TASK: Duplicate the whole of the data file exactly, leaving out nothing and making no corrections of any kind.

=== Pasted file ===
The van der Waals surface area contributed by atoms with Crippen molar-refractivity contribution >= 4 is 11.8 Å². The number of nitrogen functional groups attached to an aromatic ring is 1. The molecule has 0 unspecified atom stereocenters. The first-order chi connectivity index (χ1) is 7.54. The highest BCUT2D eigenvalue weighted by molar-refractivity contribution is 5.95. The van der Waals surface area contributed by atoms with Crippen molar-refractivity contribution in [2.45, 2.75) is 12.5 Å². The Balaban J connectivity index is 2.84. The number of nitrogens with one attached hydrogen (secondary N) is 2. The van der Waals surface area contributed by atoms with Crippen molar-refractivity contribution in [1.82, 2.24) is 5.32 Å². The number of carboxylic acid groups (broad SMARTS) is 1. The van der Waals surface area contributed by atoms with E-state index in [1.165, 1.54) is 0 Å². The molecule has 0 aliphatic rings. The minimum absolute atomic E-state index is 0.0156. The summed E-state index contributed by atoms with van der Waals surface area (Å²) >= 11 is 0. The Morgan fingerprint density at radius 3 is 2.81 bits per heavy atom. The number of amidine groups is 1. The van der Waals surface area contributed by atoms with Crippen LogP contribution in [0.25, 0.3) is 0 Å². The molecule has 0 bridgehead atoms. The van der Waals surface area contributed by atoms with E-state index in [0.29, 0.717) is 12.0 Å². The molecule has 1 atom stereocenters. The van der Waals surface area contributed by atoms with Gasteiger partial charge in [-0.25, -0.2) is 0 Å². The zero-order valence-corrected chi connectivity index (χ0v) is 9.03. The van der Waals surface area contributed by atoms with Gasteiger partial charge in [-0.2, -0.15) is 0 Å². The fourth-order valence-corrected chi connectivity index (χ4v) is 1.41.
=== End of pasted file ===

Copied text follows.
The van der Waals surface area contributed by atoms with Crippen molar-refractivity contribution >= 4 is 11.8 Å². The number of nitrogen functional groups attached to an aromatic ring is 1. The molecule has 0 unspecified atom stereocenters. The first-order chi connectivity index (χ1) is 7.54. The highest BCUT2D eigenvalue weighted by molar-refractivity contribution is 5.95. The van der Waals surface area contributed by atoms with Crippen molar-refractivity contribution in [2.45, 2.75) is 12.5 Å². The Balaban J connectivity index is 2.84. The number of nitrogens with one attached hydrogen (secondary N) is 2. The van der Waals surface area contributed by atoms with Crippen molar-refractivity contribution in [1.82, 2.24) is 5.32 Å². The number of carboxylic acid groups (broad SMARTS) is 1. The van der Waals surface area contributed by atoms with E-state index in [1.165, 1.54) is 0 Å². The molecule has 0 aliphatic rings. The minimum absolute atomic E-state index is 0.0156. The summed E-state index contributed by atoms with van der Waals surface area (Å²) >= 11 is 0. The Morgan fingerprint density at radius 3 is 2.81 bits per heavy atom. The number of amidine groups is 1. The van der Waals surface area contributed by atoms with Crippen LogP contribution in [0.25, 0.3) is 0 Å². The molecule has 0 bridgehead atoms. The van der Waals surface area contributed by atoms with E-state index in [0.29, 0.717) is 12.0 Å². The molecule has 1 atom stereocenters. The van der Waals surface area contributed by atoms with Gasteiger partial charge in [-0.25, -0.2) is 0 Å². The zero-order valence-corrected chi connectivity index (χ0v) is 9.03. The van der Waals surface area contributed by atoms with Gasteiger partial charge in [-0.2, -0.15) is 0 Å². The fourth-order valence-corrected chi connectivity index (χ4v) is 1.41.